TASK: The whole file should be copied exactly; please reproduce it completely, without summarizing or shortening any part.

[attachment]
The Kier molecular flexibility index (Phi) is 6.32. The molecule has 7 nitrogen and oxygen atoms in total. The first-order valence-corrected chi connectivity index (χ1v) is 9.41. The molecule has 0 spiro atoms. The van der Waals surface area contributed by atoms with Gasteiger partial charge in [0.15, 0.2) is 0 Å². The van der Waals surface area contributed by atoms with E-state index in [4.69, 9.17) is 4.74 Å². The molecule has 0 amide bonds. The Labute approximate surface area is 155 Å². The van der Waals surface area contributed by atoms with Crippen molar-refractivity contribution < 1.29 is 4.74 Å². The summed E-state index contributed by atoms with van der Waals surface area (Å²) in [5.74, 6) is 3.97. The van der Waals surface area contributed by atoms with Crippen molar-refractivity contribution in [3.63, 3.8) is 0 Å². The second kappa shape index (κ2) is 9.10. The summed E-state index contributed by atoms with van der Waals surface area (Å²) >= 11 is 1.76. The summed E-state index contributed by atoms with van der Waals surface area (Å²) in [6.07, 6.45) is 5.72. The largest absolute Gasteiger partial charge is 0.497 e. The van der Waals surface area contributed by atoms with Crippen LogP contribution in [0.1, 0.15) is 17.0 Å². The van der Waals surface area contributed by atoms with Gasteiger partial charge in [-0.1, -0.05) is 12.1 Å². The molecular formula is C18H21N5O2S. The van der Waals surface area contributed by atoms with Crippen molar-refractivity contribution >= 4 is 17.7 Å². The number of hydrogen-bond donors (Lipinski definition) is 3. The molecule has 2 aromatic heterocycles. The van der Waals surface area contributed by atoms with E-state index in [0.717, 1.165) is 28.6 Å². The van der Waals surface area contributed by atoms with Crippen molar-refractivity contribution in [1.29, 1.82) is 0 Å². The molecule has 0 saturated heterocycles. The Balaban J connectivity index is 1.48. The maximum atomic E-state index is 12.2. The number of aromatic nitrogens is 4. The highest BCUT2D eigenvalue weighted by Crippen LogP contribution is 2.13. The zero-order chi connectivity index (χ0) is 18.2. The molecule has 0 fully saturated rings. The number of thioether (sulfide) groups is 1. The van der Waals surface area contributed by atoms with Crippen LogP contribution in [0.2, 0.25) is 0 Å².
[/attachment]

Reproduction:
The Kier molecular flexibility index (Phi) is 6.32. The molecule has 7 nitrogen and oxygen atoms in total. The first-order valence-corrected chi connectivity index (χ1v) is 9.41. The molecule has 0 spiro atoms. The van der Waals surface area contributed by atoms with Gasteiger partial charge in [0.15, 0.2) is 0 Å². The van der Waals surface area contributed by atoms with E-state index in [4.69, 9.17) is 4.74 Å². The molecule has 0 amide bonds. The Labute approximate surface area is 155 Å². The van der Waals surface area contributed by atoms with Crippen molar-refractivity contribution < 1.29 is 4.74 Å². The summed E-state index contributed by atoms with van der Waals surface area (Å²) in [5.74, 6) is 3.97. The van der Waals surface area contributed by atoms with Crippen molar-refractivity contribution in [3.63, 3.8) is 0 Å². The second kappa shape index (κ2) is 9.10. The summed E-state index contributed by atoms with van der Waals surface area (Å²) >= 11 is 1.76. The summed E-state index contributed by atoms with van der Waals surface area (Å²) in [6.07, 6.45) is 5.72. The largest absolute Gasteiger partial charge is 0.497 e. The van der Waals surface area contributed by atoms with Crippen LogP contribution in [0.1, 0.15) is 17.0 Å². The van der Waals surface area contributed by atoms with Gasteiger partial charge in [-0.1, -0.05) is 12.1 Å². The molecular formula is C18H21N5O2S. The van der Waals surface area contributed by atoms with Crippen molar-refractivity contribution >= 4 is 17.7 Å². The number of hydrogen-bond donors (Lipinski definition) is 3. The molecule has 2 aromatic heterocycles. The van der Waals surface area contributed by atoms with E-state index in [0.717, 1.165) is 28.6 Å². The van der Waals surface area contributed by atoms with Crippen molar-refractivity contribution in [1.29, 1.82) is 0 Å². The molecule has 0 saturated heterocycles. The Balaban J connectivity index is 1.48. The maximum atomic E-state index is 12.2. The number of aromatic nitrogens is 4. The highest BCUT2D eigenvalue weighted by Crippen LogP contribution is 2.13. The zero-order chi connectivity index (χ0) is 18.2. The molecule has 0 fully saturated rings. The number of thioether (sulfide) groups is 1. The van der Waals surface area contributed by atoms with Crippen LogP contribution in [0.2, 0.25) is 0 Å².